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In this year of constriction and pain, juicy goodness bursts from every page of Deesha Philyaw's debut short story collection, "The Secret Lives of Church Ladies." Philyaw is the author of several previous nonfiction books, and her essays about race, gender, parenting and culture have been published widely.

Each of the nine stories revolves around Black female characters, the Black church, and S-E-X: in particular, the tension between following rules in public and breaking them in private. As Eula, the title character of the first story, says to her same-time-next-year lover Caroletta, "Do you think God wants you, or anybody, to go untouched for decades and decades? For their whole lives? ... all those women at church who think they have to choose between pleasing God and something so basic, so human as being held and known in the most intimate way." As Eula points out, women are making themselves miserable following rules handed down from one group of men to another.

In the stories that follow, infidelity, homosexuality, casual sex, age-inappropriate liaisons and lesbian lust for the preacher's wife are among the flavors of flaunting that are explored.

Speaking of flavors, "My mother's peach cobbler was so good, it made God himself cheat on his wife." This irresistible sentence opens the story "Peach Cobbler," a standout among stars.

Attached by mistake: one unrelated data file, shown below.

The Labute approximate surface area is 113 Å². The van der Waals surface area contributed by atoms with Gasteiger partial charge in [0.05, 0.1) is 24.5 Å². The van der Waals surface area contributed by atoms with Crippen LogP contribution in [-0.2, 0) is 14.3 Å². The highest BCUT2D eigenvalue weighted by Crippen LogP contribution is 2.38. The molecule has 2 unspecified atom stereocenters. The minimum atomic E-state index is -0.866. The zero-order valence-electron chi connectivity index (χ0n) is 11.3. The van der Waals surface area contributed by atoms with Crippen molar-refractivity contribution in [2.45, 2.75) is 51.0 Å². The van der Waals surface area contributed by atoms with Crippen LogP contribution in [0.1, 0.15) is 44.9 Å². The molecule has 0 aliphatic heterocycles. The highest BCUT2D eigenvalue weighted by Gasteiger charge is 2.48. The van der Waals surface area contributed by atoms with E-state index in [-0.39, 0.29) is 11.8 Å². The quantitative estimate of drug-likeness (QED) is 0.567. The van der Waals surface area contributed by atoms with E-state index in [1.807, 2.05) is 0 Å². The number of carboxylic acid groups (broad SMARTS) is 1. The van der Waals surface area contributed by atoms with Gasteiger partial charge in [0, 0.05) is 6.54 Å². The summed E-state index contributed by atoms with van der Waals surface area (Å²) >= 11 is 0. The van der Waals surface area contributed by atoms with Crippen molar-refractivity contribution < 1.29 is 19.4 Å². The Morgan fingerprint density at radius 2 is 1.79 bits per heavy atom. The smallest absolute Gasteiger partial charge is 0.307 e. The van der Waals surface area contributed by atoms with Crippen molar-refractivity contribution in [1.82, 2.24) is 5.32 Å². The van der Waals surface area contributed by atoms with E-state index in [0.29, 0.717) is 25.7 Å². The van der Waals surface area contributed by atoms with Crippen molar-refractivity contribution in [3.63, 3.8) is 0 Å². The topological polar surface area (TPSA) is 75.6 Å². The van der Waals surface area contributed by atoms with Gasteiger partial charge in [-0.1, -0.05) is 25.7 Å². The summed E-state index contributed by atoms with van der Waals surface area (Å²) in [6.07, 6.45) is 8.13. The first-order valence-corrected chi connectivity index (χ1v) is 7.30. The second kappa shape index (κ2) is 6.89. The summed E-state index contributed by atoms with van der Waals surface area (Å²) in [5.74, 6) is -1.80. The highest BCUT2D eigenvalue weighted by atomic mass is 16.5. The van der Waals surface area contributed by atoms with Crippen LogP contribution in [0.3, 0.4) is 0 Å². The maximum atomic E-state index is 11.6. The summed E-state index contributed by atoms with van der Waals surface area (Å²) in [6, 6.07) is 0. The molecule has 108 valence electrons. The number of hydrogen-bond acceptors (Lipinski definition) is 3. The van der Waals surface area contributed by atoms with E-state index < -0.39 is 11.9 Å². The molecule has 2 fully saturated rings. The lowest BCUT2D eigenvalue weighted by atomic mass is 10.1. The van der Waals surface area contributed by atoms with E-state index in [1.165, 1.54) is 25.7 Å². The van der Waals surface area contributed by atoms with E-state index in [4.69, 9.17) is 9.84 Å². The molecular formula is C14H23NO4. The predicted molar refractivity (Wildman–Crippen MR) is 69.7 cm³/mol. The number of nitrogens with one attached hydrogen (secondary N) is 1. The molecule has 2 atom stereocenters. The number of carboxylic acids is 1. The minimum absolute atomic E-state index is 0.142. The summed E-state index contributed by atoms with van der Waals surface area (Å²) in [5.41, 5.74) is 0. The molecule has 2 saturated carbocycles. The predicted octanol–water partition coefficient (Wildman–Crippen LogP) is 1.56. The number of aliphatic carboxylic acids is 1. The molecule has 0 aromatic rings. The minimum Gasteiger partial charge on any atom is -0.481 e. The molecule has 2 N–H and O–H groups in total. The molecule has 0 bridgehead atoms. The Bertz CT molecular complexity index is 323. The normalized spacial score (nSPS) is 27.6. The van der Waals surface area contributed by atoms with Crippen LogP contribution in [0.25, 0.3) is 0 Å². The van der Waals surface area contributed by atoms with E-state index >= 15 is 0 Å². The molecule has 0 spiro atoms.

"Even when I was older and no longer believed that God and Reverend Neely were one and the same, I still longed to perfect the sweetness and textures of my mother's cobbler."

Even when eaten out of the garbage can, food is a source of pleasure and power for Philyaw's women, and equal to sex, whether it's blue crabs, banana pudding, fried chicken, potato salad or sushi.

And then the story "How to Make Love to a Physicist" reckons with the issue of obesity, which is holding back the narrator from fully engaging in a perfect romance. Her therapist's advice is to stop wearing a girdle and learn to love the body she has by giving herself pleasure in every way possible, including ones that involve caramelized Brussels sprouts. When her mother, appalled, says she can't go to church without a girdle — well, she just stops going to church.

While continually acknowledging the importance of the church in the Black community, Philyaw sees the contradictions it creates with clarity, sometimes painful, sometimes hilarious. From the final story, "When Eddie Levert Comes":

"Unfortunately the zeal of the newly converted is bewildering to the children of the newly converted. One Saturday night, you've got every blanket in the house draped over your head to drown out the sound of your mother's headboard banging against the bedroom wall as she hollers her soon-to-be-ex-best friend's husband's name. And the next Saturday night, she's snatching the softened deck of playing cards out of your hands because 'Games of chance are from the devil.' "

This collection marks the emergence of a bona fide literary treasure. As one of Philyaw's characters might say, praise the Lord.

University of Baltimore professor Marion Winik is the author of "The Big Book of the Dead" and host of the Weekly Reader podcast. Visit her at

The Secret Lives of Church Ladies

By: Deesha Philyaw.

Publisher: West Virginia University Press, 192 pages, $18.99.